AGAIN, I SHARE THIS FOR INFORMATION PURPOSES ONLY, NOT TO REACH OR SUGGEST CONCLUSIONS. THIS IS NOT A CONSPIRACY THEORY.
I do not know whether the accusers listed above are biased in any way. These are just the facts I found, which I judged to be interesting, If I had found other B10 schools or competitors mentioned, I would have listed them, but I did not.
In any case, you should not see these facts and jump to conclusions about the OSU ties as evidence of a possible, organized conspiracy. Such ties to the accusers are sometimes quite indirect…I do not even know for sure that the latter two players were among the accusers. Also, I have no basis for assuming that these accusations are not independent or that anybody actually planned anything. (It's not like the got together wearing ski masks and went to the FREEP for a hit job en masse.LOL)
The only question in my mind is: what attitudes, motivations or other factors may influence these or other players’ accusations? I think that is the question a lawyer would ask.
Some posters here may also want to add that Tressel and, supposedly, Herbstreit, spoke out in support of UM re: the accusations. Well, we all know how credible they are. (ugh…”I voted Miami #1” and “I know nothing about UM being searched prior to the OSU game” etc (tressel) and “Les Miles and John Tenuta will be the next UM coaches” (Herbstreit)). But neither the support of Tressel or Herbstreit is really pertinent here, their motives are indeterminate and irrelevant.
What matters are the facts; and I reserve judgment about the significance of the facts above pending knowledge of the other players involved. But I do hope you will feel free to add more names and information, even debunk my facts if you find them to be wrong. In fact, go ahead and condemn me if you want for even raising this topic.
Then, maybe we –and more importantly, UM--can, in a level headed way, judge whether the testimony on which the Freep and NCAA accusations are based could be biased in any way.
*to be fair, Breaston is also a cousin, but I have not seen any reports that they talk at all, much less talk often
**although he was too smart to go there, apparently, and went to Dartmouth.
Alright, this is my only and final word on the subject of the NCAA press conference.
Here is what happened today:
1) The school announced what the NCAA had told them about what it believes the school did wrong.
2) Rational media heads explained that what was in the report was neither bad nor uncommon, but did indeed violate some of the rules. They predicted minor sanctions.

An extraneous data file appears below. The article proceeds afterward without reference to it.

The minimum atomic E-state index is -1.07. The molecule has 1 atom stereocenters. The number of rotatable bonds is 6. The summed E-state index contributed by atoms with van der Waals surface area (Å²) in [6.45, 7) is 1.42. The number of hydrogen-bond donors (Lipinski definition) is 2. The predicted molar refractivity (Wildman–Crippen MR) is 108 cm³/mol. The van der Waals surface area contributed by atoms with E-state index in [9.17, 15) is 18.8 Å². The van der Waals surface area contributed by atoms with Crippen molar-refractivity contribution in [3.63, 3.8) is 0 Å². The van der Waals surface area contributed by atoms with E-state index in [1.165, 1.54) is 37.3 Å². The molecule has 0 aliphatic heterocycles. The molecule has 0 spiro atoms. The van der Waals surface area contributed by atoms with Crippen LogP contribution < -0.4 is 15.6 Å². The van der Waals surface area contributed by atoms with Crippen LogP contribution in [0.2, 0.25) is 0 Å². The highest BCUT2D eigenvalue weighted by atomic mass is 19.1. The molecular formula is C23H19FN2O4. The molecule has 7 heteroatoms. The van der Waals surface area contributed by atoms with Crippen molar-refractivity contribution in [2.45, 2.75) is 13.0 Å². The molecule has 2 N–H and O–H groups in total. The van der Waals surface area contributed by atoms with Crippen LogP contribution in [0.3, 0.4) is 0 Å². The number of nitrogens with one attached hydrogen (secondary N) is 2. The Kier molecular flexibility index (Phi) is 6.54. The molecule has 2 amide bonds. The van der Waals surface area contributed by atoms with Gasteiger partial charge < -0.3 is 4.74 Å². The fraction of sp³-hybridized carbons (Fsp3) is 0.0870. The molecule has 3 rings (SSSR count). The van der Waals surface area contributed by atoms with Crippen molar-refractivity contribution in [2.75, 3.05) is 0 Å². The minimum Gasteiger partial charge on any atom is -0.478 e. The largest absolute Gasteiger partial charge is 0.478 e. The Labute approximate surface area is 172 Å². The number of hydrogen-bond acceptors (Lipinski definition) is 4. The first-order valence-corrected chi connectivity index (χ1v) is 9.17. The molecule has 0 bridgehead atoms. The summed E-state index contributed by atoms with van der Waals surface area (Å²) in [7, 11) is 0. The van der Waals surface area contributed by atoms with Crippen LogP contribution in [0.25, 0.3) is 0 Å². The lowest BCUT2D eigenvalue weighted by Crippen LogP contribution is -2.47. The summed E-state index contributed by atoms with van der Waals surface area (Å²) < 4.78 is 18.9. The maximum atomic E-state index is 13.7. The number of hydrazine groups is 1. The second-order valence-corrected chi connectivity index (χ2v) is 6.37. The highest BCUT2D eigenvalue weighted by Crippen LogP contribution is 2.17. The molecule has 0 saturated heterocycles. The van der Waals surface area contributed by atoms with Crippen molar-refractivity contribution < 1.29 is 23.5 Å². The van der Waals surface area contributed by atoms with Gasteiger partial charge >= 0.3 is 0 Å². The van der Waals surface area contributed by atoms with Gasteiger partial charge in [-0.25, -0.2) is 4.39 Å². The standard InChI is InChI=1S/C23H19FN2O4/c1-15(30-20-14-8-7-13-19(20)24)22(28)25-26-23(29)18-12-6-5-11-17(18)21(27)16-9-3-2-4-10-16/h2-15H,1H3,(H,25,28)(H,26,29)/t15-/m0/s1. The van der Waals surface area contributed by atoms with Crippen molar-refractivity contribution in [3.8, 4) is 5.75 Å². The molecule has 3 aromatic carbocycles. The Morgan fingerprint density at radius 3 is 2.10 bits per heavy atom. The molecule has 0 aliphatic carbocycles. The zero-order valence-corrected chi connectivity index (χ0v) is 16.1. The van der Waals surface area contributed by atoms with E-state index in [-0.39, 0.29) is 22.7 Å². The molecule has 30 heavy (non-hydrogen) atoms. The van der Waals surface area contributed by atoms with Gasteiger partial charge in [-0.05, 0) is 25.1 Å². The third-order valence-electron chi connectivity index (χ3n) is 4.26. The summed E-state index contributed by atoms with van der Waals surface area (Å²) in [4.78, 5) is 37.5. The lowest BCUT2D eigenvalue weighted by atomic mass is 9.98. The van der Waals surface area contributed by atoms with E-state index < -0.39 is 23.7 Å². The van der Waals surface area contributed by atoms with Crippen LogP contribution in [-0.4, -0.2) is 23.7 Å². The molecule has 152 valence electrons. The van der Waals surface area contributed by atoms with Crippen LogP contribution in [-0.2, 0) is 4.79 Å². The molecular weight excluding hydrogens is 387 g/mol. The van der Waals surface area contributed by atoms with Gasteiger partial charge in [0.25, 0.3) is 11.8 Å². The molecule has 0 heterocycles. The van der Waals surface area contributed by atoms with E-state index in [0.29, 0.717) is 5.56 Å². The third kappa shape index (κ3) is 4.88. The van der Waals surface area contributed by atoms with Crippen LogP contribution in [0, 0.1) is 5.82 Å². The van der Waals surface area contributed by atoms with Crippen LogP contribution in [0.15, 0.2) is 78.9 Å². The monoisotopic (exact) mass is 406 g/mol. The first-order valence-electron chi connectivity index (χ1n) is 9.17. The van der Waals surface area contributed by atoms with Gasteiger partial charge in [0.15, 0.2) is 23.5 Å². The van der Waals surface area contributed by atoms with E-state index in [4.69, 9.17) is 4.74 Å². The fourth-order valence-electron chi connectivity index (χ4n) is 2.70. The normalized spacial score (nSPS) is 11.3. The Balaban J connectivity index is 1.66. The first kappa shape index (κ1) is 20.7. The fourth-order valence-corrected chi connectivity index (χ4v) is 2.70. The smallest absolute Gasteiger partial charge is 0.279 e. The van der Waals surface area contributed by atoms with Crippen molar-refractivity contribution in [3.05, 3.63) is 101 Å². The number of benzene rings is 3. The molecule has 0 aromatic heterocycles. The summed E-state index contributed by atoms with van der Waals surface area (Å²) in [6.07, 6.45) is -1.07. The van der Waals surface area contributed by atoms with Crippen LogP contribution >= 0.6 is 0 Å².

3) Non rational media heads explained what they believed was true regardless of what was in the report (I.E. - "They Cheated!"), and predicted a good old fashioned program drawing and quartering.
4) Non-media members who enjoy attention felt compelled to chip in, saying whatever they could to ensure they get a sound bite.
5) The school announced that its report on what it intends to do to fix the problems and discipline itself is due in 90 days, at which point the NCAA will rule on whether that's enough or not.
These changes and disciplines will include things like (fix paperwork issues, review and update job descriptions, add compliance personnel, replace certain staff members, and reduce scholarships by one for one year.
That's it. That's all you need to know. Any media member predicting otherwise, taking someone to task in print or on air, etcetera, is just stroking their own ego. They can't do anything about it. The NCAA isn't going to be influenced by the Drew Sharpe's of the world. The stadium isn't going to be only half full next year. And we're not going to fire our coach so long as he wins.
SO just relax, and ignore it.
Just wondering (as I have zero legal savvy) are there any actions that can be taken against Freep for so falsely stating, " played spent two to three times that amount on required workouts", though the NCAA report released Tuesday said players more often exceeded the limit by two hours per week in most cases?
It's so obvious that the outrageous claims were made by Freep to simply draw more attention to the story and paper... which in turn = more papers sold and more $.
I just can't believe these kind of false accusations can possibly fall under freedom of speech?